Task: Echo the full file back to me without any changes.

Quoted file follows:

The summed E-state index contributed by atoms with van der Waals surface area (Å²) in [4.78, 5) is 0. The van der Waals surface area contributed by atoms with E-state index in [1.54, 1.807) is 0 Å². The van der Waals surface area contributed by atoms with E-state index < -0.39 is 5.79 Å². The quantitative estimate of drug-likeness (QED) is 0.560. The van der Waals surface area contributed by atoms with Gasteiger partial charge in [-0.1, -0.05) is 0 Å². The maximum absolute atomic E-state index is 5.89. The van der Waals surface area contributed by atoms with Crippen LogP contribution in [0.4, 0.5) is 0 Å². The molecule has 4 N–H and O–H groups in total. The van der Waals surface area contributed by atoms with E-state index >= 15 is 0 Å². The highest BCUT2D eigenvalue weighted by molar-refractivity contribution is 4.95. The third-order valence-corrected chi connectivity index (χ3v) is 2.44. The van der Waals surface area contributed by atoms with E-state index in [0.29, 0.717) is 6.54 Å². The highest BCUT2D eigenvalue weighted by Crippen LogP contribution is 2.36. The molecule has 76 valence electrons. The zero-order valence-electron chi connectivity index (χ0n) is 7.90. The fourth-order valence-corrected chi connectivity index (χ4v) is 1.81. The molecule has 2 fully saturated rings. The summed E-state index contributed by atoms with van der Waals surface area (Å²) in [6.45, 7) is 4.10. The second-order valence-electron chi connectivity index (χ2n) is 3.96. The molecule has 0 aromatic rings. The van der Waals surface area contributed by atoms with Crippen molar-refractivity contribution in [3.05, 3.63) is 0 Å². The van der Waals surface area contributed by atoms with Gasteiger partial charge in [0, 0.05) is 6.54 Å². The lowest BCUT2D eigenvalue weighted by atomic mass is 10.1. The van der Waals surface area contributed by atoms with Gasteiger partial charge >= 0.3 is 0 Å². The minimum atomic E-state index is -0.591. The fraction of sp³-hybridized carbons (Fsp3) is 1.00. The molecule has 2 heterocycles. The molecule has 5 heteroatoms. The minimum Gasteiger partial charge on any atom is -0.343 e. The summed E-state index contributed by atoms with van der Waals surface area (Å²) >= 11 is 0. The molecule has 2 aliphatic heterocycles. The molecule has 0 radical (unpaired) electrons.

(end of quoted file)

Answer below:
The summed E-state index contributed by atoms with van der Waals surface area (Å²) in [4.78, 5) is 0. The van der Waals surface area contributed by atoms with E-state index in [1.54, 1.807) is 0 Å². The van der Waals surface area contributed by atoms with E-state index < -0.39 is 5.79 Å². The quantitative estimate of drug-likeness (QED) is 0.560. The van der Waals surface area contributed by atoms with Gasteiger partial charge in [-0.1, -0.05) is 0 Å². The maximum absolute atomic E-state index is 5.89. The van der Waals surface area contributed by atoms with Crippen LogP contribution in [0.4, 0.5) is 0 Å². The molecule has 4 N–H and O–H groups in total. The van der Waals surface area contributed by atoms with E-state index >= 15 is 0 Å². The highest BCUT2D eigenvalue weighted by molar-refractivity contribution is 4.95. The third-order valence-corrected chi connectivity index (χ3v) is 2.44. The van der Waals surface area contributed by atoms with E-state index in [0.29, 0.717) is 6.54 Å². The highest BCUT2D eigenvalue weighted by Crippen LogP contribution is 2.36. The molecule has 76 valence electrons. The zero-order valence-electron chi connectivity index (χ0n) is 7.90. The fourth-order valence-corrected chi connectivity index (χ4v) is 1.81. The molecule has 2 fully saturated rings. The summed E-state index contributed by atoms with van der Waals surface area (Å²) in [6.45, 7) is 4.10. The second-order valence-electron chi connectivity index (χ2n) is 3.96. The molecule has 0 aromatic rings. The van der Waals surface area contributed by atoms with Crippen molar-refractivity contribution in [3.05, 3.63) is 0 Å². The van der Waals surface area contributed by atoms with Gasteiger partial charge in [0, 0.05) is 6.54 Å². The lowest BCUT2D eigenvalue weighted by atomic mass is 10.1. The van der Waals surface area contributed by atoms with Gasteiger partial charge >= 0.3 is 0 Å². The minimum atomic E-state index is -0.591. The fraction of sp³-hybridized carbons (Fsp3) is 1.00. The molecule has 2 heterocycles. The molecule has 5 heteroatoms. The minimum Gasteiger partial charge on any atom is -0.343 e. The summed E-state index contributed by atoms with van der Waals surface area (Å²) >= 11 is 0. The molecule has 2 aliphatic heterocycles. The molecule has 0 radical (unpaired) electrons.